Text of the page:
Blue skies overhead, green fields underneath the clear beel and the continuous chirping of local and foreign birds- that is how a nature lover or tourist would describe Tanguar Haor, one of the many significant wetlands located in Sunamganj district.
The haor, with its unique ecosystem known for hosting many species of fish and as a staging area for the migratory birds that fly in to escape the bitter northern hemisphere winter, is a rich resource for the inhabitants of some 88 villages in and around it.
Yet even as the 10,000 hectare-haor, one of the country's two Ramsar Sites - wetlands designated of international importance under the The Convention on Wetlands, commonly known as Ramsar - has gradually grown into an international tourist spot, its precious biodiversity is now threatened by the spectre of overexploitation.
Tanguar Haor provides habitat for at least 135 fish and 208 bird species, including 92 waterbird species and 98 migratory bird species, and including 10 IUCN Red Book and 22 CITES listed species. About 30-40,000 migratory waterfowl converge on the area in the northern winter months, according to the site's Ramsar listing.
Where varieties of plants like Hijol, Karach, Nalkhagra, Chaliabaan, and many others sprouted abundantly, turning it into a famed sanctuary for the migratory birds, today a group is behind massive deforestation in Tanguar Haor flouting regulations.
Their destructive activities are not only hampering the aesthetic beauty of the haor - they are directly playing havoc with its priceless biodiversity.
In the early 1990s, environmentalists raised a demand to conserve eight endangered sites of the country including Tanguar Haor, following which the government undertook a 10-year project with the cooperation of International Union for Conservation of Nature (IUCN) with an allocation of Tk 63 crore in first phase.
Cancelling the lease system, District Administration handed over authority to protect the haor to the IUCN in 2006.The IUCN itself puts it somewhat differently, insisting that from 2006 to 2016, the Government of Bangladesh, with support from the Swiss Agency for Development and Cooperation and IUCN, managed Tanguar Haor, together with local communities.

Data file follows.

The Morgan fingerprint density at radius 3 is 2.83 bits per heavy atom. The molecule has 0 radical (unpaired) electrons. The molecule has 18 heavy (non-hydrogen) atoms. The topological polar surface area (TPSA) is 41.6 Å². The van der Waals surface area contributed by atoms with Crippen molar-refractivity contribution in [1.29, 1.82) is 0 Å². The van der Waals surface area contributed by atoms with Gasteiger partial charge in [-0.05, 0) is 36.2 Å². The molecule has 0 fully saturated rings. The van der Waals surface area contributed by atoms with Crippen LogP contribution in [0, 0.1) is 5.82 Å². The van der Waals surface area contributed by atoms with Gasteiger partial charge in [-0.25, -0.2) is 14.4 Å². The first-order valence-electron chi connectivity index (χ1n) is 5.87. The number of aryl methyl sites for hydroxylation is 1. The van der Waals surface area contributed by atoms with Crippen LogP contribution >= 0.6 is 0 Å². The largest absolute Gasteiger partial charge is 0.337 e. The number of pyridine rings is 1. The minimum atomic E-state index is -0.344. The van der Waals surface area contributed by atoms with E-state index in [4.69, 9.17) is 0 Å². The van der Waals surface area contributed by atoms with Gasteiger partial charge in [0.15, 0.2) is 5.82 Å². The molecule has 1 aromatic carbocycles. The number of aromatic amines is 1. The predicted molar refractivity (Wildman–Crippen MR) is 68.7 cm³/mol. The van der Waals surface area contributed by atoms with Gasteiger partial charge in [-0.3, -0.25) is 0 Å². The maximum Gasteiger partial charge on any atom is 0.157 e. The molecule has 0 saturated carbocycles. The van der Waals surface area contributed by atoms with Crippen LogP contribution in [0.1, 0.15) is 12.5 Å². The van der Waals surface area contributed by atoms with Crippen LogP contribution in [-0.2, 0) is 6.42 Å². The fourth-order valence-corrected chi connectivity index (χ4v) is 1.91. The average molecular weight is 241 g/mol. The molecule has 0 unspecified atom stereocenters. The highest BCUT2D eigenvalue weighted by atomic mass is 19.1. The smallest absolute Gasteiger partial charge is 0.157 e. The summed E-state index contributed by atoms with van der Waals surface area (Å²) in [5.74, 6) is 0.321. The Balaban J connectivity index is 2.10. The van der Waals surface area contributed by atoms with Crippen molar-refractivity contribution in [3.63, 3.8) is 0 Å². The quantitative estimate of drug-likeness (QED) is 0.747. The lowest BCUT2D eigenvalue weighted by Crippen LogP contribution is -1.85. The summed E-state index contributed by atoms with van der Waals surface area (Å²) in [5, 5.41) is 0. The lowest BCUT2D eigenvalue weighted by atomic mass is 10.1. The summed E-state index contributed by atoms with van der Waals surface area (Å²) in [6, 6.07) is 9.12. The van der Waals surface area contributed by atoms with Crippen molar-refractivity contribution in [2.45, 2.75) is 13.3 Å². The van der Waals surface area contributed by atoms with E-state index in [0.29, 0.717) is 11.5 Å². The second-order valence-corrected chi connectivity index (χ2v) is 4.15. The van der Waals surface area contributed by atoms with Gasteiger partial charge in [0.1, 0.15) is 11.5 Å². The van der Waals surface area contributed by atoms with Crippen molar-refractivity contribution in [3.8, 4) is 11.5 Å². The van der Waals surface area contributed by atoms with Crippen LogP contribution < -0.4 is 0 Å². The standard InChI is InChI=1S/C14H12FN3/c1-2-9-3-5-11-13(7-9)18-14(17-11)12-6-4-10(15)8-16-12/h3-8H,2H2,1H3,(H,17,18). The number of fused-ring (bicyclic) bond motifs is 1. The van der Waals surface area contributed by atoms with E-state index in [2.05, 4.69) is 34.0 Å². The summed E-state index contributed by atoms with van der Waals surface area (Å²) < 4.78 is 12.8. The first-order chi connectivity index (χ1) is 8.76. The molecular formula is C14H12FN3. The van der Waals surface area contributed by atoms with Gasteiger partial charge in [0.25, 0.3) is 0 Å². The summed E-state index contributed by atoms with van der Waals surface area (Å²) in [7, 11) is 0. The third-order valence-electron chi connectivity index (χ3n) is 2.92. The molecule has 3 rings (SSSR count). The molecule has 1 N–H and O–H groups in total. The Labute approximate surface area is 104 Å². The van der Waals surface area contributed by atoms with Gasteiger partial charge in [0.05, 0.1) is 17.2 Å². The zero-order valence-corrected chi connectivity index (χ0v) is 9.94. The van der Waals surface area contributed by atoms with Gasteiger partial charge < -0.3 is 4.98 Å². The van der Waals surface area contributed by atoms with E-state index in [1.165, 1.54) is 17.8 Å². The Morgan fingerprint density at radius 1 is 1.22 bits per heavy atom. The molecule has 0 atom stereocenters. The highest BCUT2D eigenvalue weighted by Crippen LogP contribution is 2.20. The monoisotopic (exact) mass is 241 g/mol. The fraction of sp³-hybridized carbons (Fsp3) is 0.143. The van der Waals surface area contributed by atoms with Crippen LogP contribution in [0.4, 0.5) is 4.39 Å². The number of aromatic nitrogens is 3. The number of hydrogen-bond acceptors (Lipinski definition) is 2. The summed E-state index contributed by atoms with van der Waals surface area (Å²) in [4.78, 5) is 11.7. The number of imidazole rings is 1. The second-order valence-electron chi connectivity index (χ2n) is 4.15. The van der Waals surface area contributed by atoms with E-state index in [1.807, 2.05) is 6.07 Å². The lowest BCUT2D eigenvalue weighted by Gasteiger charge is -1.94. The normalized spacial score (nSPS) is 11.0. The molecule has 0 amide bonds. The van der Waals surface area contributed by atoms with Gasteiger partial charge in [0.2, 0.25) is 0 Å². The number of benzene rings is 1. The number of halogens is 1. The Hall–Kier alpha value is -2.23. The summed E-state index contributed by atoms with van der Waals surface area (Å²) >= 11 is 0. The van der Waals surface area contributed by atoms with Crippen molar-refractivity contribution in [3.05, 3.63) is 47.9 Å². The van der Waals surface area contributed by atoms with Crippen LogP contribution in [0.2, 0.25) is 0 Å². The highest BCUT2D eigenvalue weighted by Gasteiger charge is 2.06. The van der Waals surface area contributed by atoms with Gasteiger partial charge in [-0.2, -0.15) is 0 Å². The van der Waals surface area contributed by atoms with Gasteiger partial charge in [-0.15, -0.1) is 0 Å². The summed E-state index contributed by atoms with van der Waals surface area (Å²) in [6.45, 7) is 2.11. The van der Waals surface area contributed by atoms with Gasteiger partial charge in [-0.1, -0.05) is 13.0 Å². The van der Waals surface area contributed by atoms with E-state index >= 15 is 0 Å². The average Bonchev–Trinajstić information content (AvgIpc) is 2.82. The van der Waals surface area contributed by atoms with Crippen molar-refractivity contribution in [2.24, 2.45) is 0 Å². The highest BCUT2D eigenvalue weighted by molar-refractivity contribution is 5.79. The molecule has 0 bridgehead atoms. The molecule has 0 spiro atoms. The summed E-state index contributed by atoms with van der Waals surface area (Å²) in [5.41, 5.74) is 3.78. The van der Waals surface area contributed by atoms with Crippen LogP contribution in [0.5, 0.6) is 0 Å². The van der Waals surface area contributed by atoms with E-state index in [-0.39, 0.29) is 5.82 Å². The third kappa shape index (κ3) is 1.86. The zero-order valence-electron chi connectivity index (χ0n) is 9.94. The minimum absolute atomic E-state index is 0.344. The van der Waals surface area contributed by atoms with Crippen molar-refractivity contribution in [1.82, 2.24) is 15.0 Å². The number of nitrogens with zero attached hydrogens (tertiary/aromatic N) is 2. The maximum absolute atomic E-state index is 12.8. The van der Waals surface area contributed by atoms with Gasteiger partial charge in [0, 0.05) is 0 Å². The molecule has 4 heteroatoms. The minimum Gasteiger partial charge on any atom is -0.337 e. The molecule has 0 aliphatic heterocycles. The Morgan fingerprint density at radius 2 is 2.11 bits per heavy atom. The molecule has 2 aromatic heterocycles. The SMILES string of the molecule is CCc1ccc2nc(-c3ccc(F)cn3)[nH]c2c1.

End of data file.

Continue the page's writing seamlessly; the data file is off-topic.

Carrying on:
In April, it stated that the government has decided to continue to support the co-management of this important wetland through a new programme.
Many however allege that since the IUCN took over, cutting down trees illegally has increased due to lack of supervision.
Bablu, one of the locals, said that the law enforcers, who are meant to protect the haor, can be bought off with just a little bit of money to allow people to cut down trees and catch fish illegally..
Denying the allegation, Coordinator of IUCN, Wahiduzzaman Sarkar said, a group of people, in collusion with some dishonest law enforcers, are behind the tree-cutting.
District Administration has been informed about the illegal deforestation from time to time, he added.
Upazila Executive Officer, Muhammad Saiful Islam said, various workshops have been held to create awareness among the locals so that they themselves can protect the wetland.
On the other hand, recently, in a program, Kabir Bin Anwar, Director General of Administration Department of Prime Minister's Office, said that IUCN has completely failed to protect the fish and biodiversity of Tanguar Haor.
If those meant to protect this unique and resplendent natural resource for Bangladesh become divided on how to go about the task, it can only benefit the corrupt and feckless circles already engaged in stripping the Tanguar Haor of its vitality.